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Date: -- (:)
From: Ted Kremenek <kremenek@c...>
Subject: Re: [Caml-list] Class/prototype-based OO
On Aug 25, 2006, at 4:31 AM, skaller wrote:

> Thus, from a software engineering viewpoint, nominal typing
> is not a viable option .. which is one reason programming
> in Java or C++ using OO sucks.
>
> In Ocaml, it works much better because you can actually
> write algorithms which work with many different types,
> provided only they support the 'right methods'.

While the structural typing in Ocaml is wonderful (I really love it),  
there are missing features of the OO system in OCaml that can be  
particularly bothersome, and are worth considering when comparing the  
OO features of Ocaml with other languages (including those that use  
nominal typing).

For example, from what I can tell it appears that Ocaml lacks real  
support for "downcasts" in the language, which require run-time type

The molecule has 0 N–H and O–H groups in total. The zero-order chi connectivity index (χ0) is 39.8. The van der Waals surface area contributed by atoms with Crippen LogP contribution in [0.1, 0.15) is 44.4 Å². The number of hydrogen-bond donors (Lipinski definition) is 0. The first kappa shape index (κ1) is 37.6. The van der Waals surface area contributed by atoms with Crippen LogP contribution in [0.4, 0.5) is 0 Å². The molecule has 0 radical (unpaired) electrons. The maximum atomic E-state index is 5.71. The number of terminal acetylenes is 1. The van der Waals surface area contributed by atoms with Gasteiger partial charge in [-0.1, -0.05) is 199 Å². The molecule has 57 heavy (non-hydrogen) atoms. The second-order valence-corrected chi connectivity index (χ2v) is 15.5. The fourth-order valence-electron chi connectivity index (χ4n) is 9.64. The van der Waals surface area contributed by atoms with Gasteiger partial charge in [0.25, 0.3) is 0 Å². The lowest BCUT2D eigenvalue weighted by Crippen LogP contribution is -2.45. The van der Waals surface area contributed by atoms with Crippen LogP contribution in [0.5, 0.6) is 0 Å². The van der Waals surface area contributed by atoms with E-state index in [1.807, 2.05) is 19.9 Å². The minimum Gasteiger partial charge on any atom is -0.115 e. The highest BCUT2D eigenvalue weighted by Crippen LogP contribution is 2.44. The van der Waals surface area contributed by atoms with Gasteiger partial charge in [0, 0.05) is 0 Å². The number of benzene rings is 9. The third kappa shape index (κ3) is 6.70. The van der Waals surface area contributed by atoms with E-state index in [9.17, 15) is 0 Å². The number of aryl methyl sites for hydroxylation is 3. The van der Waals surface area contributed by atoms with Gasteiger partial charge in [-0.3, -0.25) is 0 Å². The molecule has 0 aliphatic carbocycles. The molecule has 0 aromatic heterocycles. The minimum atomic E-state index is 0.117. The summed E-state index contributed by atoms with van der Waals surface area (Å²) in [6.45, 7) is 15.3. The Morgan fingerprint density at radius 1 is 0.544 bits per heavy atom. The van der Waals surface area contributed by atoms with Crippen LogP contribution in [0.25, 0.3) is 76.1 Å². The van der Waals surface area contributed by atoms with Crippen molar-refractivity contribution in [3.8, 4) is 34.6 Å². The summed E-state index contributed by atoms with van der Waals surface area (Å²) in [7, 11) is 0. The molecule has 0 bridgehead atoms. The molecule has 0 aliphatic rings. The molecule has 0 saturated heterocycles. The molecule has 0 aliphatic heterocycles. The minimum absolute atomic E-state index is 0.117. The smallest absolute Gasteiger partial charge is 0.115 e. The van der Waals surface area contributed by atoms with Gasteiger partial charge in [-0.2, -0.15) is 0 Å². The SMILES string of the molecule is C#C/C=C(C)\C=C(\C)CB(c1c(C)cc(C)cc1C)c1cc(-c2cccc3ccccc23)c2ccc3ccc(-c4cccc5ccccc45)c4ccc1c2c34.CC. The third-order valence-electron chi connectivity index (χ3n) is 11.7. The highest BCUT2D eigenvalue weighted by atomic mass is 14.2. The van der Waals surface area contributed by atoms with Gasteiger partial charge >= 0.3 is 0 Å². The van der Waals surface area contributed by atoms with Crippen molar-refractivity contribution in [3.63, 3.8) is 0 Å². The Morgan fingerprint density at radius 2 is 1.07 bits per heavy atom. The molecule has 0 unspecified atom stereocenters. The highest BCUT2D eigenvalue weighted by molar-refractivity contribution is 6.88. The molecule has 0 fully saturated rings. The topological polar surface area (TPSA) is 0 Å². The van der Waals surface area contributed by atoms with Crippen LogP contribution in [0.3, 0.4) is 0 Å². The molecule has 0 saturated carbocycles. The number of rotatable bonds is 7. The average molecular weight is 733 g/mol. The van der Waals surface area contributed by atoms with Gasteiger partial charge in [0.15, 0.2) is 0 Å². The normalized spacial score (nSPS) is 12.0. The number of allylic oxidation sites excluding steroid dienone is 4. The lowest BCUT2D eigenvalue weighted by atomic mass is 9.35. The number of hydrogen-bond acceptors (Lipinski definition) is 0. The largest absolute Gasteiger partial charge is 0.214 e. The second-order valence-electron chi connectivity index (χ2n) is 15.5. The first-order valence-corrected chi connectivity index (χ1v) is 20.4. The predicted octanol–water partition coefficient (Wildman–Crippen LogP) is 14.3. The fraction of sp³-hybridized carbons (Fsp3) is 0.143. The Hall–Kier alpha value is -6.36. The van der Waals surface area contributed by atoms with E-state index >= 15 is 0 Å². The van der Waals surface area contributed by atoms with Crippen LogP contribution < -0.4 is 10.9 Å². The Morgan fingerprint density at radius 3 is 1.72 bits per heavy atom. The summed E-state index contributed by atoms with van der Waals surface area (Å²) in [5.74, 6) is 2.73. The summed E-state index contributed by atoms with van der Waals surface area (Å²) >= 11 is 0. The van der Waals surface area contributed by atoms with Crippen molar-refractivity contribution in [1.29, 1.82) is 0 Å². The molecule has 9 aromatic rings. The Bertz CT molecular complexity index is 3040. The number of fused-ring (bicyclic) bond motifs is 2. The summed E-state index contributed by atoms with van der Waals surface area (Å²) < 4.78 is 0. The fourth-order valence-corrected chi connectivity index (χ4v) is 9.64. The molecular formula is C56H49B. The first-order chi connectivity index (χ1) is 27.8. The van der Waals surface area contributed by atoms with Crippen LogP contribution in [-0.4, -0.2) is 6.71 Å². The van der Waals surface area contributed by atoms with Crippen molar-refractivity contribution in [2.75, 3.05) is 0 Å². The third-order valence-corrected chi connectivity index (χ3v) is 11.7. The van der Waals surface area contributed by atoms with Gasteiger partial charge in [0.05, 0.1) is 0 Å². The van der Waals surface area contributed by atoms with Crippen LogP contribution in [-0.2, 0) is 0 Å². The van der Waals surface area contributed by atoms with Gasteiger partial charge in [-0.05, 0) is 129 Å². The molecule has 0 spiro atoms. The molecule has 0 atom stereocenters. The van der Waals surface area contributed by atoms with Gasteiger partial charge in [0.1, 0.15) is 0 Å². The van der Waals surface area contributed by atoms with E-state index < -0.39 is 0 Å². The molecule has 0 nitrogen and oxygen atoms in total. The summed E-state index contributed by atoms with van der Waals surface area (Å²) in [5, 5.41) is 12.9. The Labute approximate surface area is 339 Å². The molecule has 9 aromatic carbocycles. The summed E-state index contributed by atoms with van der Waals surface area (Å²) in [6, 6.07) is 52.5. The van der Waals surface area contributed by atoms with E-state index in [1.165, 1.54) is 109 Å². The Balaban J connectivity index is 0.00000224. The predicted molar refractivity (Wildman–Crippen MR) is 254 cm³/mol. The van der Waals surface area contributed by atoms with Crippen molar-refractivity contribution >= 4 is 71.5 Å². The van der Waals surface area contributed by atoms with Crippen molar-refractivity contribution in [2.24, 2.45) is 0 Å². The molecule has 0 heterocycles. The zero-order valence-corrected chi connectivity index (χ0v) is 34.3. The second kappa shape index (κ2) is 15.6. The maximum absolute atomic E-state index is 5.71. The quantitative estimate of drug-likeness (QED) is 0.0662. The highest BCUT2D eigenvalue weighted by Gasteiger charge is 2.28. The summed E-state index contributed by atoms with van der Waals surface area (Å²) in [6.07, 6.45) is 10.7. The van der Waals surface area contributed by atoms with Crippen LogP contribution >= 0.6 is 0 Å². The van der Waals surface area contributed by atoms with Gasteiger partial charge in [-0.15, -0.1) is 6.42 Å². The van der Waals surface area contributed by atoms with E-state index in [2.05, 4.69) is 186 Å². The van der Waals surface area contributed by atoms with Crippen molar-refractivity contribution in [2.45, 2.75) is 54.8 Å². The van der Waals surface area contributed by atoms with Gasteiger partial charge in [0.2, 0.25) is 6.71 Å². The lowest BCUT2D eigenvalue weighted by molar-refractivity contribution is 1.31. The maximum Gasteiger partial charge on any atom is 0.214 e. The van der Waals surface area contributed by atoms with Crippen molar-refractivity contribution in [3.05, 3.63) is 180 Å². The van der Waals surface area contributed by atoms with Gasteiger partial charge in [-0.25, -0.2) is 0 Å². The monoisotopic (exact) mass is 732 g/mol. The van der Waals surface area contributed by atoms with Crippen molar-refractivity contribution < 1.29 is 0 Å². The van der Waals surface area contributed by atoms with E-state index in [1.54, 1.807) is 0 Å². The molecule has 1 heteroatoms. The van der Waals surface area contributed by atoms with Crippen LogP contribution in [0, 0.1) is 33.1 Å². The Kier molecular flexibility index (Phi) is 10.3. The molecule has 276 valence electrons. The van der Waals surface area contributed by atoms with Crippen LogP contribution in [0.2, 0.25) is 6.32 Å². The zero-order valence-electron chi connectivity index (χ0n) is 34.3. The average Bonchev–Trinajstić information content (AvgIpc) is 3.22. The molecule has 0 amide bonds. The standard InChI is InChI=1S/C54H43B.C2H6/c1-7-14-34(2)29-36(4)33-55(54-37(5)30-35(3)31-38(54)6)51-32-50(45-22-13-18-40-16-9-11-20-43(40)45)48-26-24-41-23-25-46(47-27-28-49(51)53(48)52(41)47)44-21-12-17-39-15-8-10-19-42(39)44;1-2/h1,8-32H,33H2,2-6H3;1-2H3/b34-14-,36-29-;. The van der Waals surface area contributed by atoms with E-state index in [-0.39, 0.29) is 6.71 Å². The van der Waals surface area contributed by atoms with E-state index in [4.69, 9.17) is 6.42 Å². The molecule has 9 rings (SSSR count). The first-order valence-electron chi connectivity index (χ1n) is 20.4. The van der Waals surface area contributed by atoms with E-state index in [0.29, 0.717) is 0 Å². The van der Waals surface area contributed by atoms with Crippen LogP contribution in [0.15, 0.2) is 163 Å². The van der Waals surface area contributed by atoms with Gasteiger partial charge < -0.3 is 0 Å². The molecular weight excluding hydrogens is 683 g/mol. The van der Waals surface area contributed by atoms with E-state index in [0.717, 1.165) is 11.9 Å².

information (RTTI) and run-time checks.  In the context of structural  
typing, I am talking about "casting" an object with a type with a  
given set of method signatures to another type with an extended set  
of method signatures.  Whether or not you agree downcasts are a good  
thing, it is one thing to take into account when comparing the OO  
features of different languages (and this is a feature that both C++  
and Java have that OCaml does not).  In general, I don't believe the  
OO system in Ocaml supports any kind of RTTI, which enables features  
such as downcasts and reflection.  All of the type checking of  
objects in OCaml is static, which is very nice but often insufficient.

Actually, if I am wrong about this I would be very happy if someone  
out there can point this out.  Certainly one can implement downcasts  
using Obj.magic and some hand-crafted RTTI, but that is obviously not  
a desired solution.